Bottom line is there are a lot of folks out there who are doing crappy work and you have to be an informed customer. It's nice to read some feedback from the pros who know the in's and out's of steam. I've checked out the photo albums of the pros on this forum and I marvel at them. Very impressive.

    But, I've also found the questions and answers from other homeowners equally as helpful for a number of reasons.

    Also, it's winter which is my down time. When it's not boating season I have to tinker with something or I go nuts. The steam boiler in our house fascinates me now that I have it running well. I know, I'm a nerd.
    Homeowner
    This post was edited by an admin on November 8, 2013 12:09 AM.
  • JStar JStar @ 6:16 AM
    Contact this user

    Sizing

    The answer is pretty simple. Install a wet-based boiler with a power burner. Fire it at the EXACT rate that you need. Not under or oversized. Or even better, undersize the firing rate, and witness first hand how it runs in the winter.
    - Joe Starosielec
    732-494-4357
    j.star@thatcherhvac.com
    http://thatcherhvac
    http://facebook.com/thatcherhvac


    Guaranteed performance. Guaranteed energy savings.

    Serving all of NJ, NYC, Southern NY State, and eastern PA.
    Consultation anywhere.
    (Formerly "ecuacool")
  • Dave in QCA Dave in QCA @ 8:16 AM
    Contact this user

    Perfect Answer

    Joe comes up with the 100% most accurate answer. Don't know why I didn't think of it as I did install a wet base boiler and tuned the burner to the load. It works great!
    Dave in Quad Cities, America
    Weil-McLain 680 with Riello 2-stage burner, December 2012. Firing rate=375MBH Low, 690MBH Hi.
    System = Early Dunham 2-pipe Vacuo-Vapor (inlet and outlet both at bottom of radiators) Traps are Dunham #2 rebuilt w. Barnes-Jones Cage Units, Dunham-Bush 1E, Mepco 1E, and Armstrong TS-2. All valves haveTunstall orifices sized at 8 oz.
    Current connected load EDR= 1,259 sq ft, Original system EDR = 2,100 sq ft Vaporstat, 13 oz cutout, 4 oz cutin - Temp. control Tekmar 279.
    http://grandviewdavenport.com
  • Dan Holohan Dan Holohan @ 6:53 AM
    Contact this user

    To those who are being not nice.

    Please keep in mind that I, too, am just a homeowner. I have a drivers license and a marriage license but that's it. I don't turn wrenches. What I do is study and listen hard to what others have to say. I consider others' opinions and I have a lot of opinions of my own, mostly because I keep them to myself unless asked for one. I'm just a homeowner but lots of pros come to me for advice, as I go to others for advice.

    I set few rules for this site but the first was to be nice. That seems like a good rule to me. I've been at this since '96 and have watched what happens when people get nasty with each other, and act crude by using expressions such as WTF. I can't imagine a pro using that crude expression in a customer's house.

    Be nice or be gone. That's a choice.

    And please don't post your company name and location if you're not listed in Find a Contractor. It's not fair to your fellow professionals who pay for that option.

    Thank you.
    Site Administrator
    dan@heatinghelp.com













    Hug your kids.
    This post was edited by an admin on November 8, 2013 7:06 AM.
  • BobC BobC @ 9:07 AM
    Contact this user

    We are all here to learn

    i know people have different ideas on how a thing should be done and the great thing about this forum is that homeowners who care about steam get to interact with the pro's who do it every day. We all know the number of good steam men is dwindling fast, please bear with those of us who are trying to help someone climb the ladder towards better understanding of steam systems. If we say something that is wrong we should be told what is right so we can all increase our understanding.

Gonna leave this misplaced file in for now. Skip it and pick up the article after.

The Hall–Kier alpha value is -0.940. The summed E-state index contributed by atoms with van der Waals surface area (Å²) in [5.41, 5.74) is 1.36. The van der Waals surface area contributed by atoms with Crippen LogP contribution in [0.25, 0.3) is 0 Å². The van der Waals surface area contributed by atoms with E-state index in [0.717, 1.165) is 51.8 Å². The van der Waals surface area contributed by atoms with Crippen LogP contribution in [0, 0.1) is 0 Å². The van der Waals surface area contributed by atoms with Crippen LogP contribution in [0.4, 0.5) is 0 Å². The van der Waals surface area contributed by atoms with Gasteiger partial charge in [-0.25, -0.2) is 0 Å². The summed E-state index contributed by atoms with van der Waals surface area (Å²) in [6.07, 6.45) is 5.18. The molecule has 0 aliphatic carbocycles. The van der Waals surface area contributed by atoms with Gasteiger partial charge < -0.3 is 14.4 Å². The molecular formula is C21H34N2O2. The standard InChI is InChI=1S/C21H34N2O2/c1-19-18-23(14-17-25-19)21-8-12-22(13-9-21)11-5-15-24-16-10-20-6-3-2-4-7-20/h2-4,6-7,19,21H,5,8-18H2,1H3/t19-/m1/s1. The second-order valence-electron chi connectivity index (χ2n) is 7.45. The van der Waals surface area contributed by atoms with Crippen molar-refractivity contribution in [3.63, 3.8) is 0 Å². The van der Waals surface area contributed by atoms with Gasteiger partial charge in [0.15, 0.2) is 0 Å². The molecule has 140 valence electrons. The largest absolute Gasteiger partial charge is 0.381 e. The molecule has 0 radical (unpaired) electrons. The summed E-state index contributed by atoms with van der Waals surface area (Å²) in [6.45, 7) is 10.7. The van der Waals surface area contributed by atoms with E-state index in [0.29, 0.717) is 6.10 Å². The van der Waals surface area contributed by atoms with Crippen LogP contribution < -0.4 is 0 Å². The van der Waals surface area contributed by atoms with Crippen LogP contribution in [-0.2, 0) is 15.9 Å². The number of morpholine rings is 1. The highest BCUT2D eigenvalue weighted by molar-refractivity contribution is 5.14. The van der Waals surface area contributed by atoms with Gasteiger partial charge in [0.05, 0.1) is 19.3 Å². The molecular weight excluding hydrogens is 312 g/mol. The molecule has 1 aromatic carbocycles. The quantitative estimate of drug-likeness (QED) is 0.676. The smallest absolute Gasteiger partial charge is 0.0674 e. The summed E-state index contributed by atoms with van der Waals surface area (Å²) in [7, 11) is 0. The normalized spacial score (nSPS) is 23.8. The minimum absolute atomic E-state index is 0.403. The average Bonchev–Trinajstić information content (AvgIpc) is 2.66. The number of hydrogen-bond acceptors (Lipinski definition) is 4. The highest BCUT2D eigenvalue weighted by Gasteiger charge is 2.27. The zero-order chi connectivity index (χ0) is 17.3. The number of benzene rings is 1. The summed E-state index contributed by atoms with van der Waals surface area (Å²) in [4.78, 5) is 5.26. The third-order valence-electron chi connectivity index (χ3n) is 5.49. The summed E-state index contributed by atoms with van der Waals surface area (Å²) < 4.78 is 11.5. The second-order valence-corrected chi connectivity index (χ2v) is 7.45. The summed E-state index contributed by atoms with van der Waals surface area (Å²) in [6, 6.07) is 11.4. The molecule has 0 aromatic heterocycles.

After my engineering job succumbed to the economic imperative we call China i ended my working career as a technician working on mail sorting machines at the post office. These machines are large and complex, they send you out to school for anything from 2 to 12 weeks to learn the machines operation and maintenance. As the new guy I made my share of mistakes but my previous training allowed me to see things that others did not because of the way i had been trained. I studied and worked on the machines and was grateful to the mechanics and techs who showed me the ropes there, they gave me insight that can take years to gather.

    There were some who would not share what they knew because "they had to learn it the hard way and you'll have to learn it the same way". i never operated that way in the army as an NCO and I never did it as a technician, engineer, and finally a manager at my old job. As i learned I passed whatever knowledge I had with others that were not familiar with the machines because they were new hires or because they had worked in different areas. When i had to retire because of some physical problems a couple of the younger guys thanked me for showing them how things worked and for letting them make mistakes without fearing ridicule for making an honest mistake. i still get together with members of the crew for lunch a few times a year (I retired in '09) and i respect them for the work they do every night.

    A good teacher knows he will learn from those he teaches. We all see things differently and we can all learn from each other.

    Bob
    Smith G8-3 with EZ Gas @ 84,200 BTU, Single pipe steam

    Vaporstat with a 12oz cut-out and 4oz cut-in

    3PSI gauge
  • VA_Bear VA_Bear @ 9:46 PM
    Contact this user

    And you are still teaching BobC...

    A lesion made eloquently and succinctly, sir and a reminder to us all that we have a place to learn and a place to teach. To know requires only knowledge, however to teach requires understanding as well.
    VABear
  •  
Post a Reply to this Thread